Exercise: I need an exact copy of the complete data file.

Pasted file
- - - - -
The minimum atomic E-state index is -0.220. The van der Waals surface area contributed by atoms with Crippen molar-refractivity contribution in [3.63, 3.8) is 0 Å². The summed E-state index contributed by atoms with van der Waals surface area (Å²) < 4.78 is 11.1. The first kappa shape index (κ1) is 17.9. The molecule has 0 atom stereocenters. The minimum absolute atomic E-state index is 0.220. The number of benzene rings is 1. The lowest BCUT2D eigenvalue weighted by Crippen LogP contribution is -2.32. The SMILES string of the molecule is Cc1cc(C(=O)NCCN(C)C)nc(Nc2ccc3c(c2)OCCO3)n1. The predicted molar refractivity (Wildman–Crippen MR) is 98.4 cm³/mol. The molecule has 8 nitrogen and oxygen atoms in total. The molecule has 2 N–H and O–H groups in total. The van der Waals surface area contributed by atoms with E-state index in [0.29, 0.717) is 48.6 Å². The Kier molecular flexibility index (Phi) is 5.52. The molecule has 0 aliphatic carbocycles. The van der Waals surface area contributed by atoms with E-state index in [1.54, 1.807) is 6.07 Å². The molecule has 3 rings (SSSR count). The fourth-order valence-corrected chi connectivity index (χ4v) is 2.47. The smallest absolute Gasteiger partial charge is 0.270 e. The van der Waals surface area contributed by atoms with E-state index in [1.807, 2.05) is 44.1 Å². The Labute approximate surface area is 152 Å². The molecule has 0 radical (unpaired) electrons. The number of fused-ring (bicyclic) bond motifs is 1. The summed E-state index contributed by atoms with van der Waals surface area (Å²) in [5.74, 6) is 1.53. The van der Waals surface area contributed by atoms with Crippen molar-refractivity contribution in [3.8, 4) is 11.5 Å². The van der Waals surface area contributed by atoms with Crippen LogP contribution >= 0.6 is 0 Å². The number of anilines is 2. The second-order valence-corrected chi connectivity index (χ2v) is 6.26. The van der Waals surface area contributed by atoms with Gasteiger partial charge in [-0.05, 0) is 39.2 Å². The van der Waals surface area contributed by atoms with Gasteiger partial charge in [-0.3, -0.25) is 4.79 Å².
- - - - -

The minimum atomic E-state index is -0.220. The van der Waals surface area contributed by atoms with Crippen molar-refractivity contribution in [3.63, 3.8) is 0 Å². The summed E-state index contributed by atoms with van der Waals surface area (Å²) < 4.78 is 11.1. The first kappa shape index (κ1) is 17.9. The molecule has 0 atom stereocenters. The minimum absolute atomic E-state index is 0.220. The number of benzene rings is 1. The lowest BCUT2D eigenvalue weighted by Crippen LogP contribution is -2.32. The SMILES string of the molecule is Cc1cc(C(=O)NCCN(C)C)nc(Nc2ccc3c(c2)OCCO3)n1. The predicted molar refractivity (Wildman–Crippen MR) is 98.4 cm³/mol. The molecule has 8 nitrogen and oxygen atoms in total. The molecule has 2 N–H and O–H groups in total. The van der Waals surface area contributed by atoms with E-state index in [0.29, 0.717) is 48.6 Å². The Kier molecular flexibility index (Phi) is 5.52. The molecule has 0 aliphatic carbocycles. The van der Waals surface area contributed by atoms with E-state index in [1.54, 1.807) is 6.07 Å². The molecule has 3 rings (SSSR count). The fourth-order valence-corrected chi connectivity index (χ4v) is 2.47. The smallest absolute Gasteiger partial charge is 0.270 e. The van der Waals surface area contributed by atoms with E-state index in [1.807, 2.05) is 44.1 Å². The Labute approximate surface area is 152 Å². The molecule has 0 radical (unpaired) electrons. The number of fused-ring (bicyclic) bond motifs is 1. The summed E-state index contributed by atoms with van der Waals surface area (Å²) in [5.74, 6) is 1.53. The van der Waals surface area contributed by atoms with Crippen molar-refractivity contribution in [3.8, 4) is 11.5 Å². The van der Waals surface area contributed by atoms with Crippen LogP contribution >= 0.6 is 0 Å². The number of anilines is 2. The second-order valence-corrected chi connectivity index (χ2v) is 6.26. The van der Waals surface area contributed by atoms with Gasteiger partial charge in [-0.05, 0) is 39.2 Å². The van der Waals surface area contributed by atoms with Gasteiger partial charge in [-0.3, -0.25) is 4.79 Å².